For centuries, white people have traveled to Asian countries to gawk at how "exotic" the culture is there. This is still widely accepted behavior, and one you're likely to see on TikTok in the form of a white person making a video about how "cute" a Japanese convenience store is, for example. To a Japanese person, of course, it is simply a normal convenience store.
Asian Americans on TikTok are flipping the script on this new expression of Orientalism by turning it back on white Americans. In the "Americancore" hashtag, Asian people are now traveling to the far reaches of Walmart to show off how "aesthetic" American culture is.
Americans used to gawk at statues made from ivory, bamboo parasols, kimonos, and mah-jongg sets. Now they go to Asian grocery stores and make videos about the snacks they buy. This is especially evident when you check out hashtags like "asiancore" or "japancore" on Instagram or TikTok, which portray a mishmash of Japanese and Korean cultural exports as a Tumblr aesthetic for white people to participate in.
At least on TikTok, young Asian Americans are over it. In response, some TikTok users have created a new aesthetic: Americancore. You know what's really Americancore? Going to Walmart:
These videos are pretty much identical to videos of people going to their local Asian grocery stores, down to the pale, pastel pink filter and the music they use. According to Stitch, a freelance culture critic who has written on the complex role of race in western K-Pop fandom, the satire in these videos is a subversive reclaiming of a narrative of Asianness that is forced on Asian people.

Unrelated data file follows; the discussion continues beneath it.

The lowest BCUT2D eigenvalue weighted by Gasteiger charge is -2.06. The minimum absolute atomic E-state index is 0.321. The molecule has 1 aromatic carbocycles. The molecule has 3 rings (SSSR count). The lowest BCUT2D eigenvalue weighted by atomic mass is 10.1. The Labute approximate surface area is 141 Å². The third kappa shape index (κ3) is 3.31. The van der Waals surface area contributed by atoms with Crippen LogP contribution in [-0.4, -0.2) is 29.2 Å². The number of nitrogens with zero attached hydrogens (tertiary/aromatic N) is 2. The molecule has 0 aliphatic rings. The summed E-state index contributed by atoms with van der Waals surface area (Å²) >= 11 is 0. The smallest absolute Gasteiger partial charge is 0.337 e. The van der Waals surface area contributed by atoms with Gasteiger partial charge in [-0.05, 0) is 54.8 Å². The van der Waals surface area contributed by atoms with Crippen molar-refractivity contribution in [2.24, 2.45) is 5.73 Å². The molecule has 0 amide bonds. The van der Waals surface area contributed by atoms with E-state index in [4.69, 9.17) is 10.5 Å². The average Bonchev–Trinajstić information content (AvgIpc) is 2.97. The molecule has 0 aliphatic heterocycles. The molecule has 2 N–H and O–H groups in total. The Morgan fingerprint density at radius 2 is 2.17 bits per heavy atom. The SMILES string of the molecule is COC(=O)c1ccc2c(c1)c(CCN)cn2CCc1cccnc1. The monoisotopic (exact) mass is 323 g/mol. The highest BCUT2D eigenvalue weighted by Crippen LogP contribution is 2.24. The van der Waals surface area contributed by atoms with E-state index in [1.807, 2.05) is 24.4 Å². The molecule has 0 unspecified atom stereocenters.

"I’ve always side-eyed those videos of white vloggers/tourists going into Asian grocery stores or street markets and recording themselves basking in this 'exotic' but also generic fantasy-land experience. These videos, for many people, form a narrative that shapes what outsiders think a particular culture is like, and they’re not meant for Asian people at all in this case because they’re almost treated like museum exhibits," Stitch told Motherboard. "I find [Americancore] videos subversive and hilarious because white audiences never get that these videos couldn’t exist without the 'oh I went to my local Asian grocery today and was shocked at ____' videos. They’re reacting to a very modern form of Orientalism and mocking it right in front of its salad, on the platform it was popularized on."
Some people on TikTok are expanding Americancore videos beyond just mocking westerners that go to Asian grocery stores. Check out these people's favorite Americancore hobbies, like eating the traditional American hamburger, going to a traditional American rodeo, or starting a coup in a developing nation because they democratically elected a socialist leader.
Flattening the cultures of different Asian peoples into trends and aesthetics is nothing new. In fact, these ideas are at the basis of postcolonial studies academic Edward Said's foundational book Orientalism, which states that the tendency of the the Western world to turn other people and cultures into objects of study—without input from the people they're studying—reduces people into symbols, making it easier for western imperialists to control.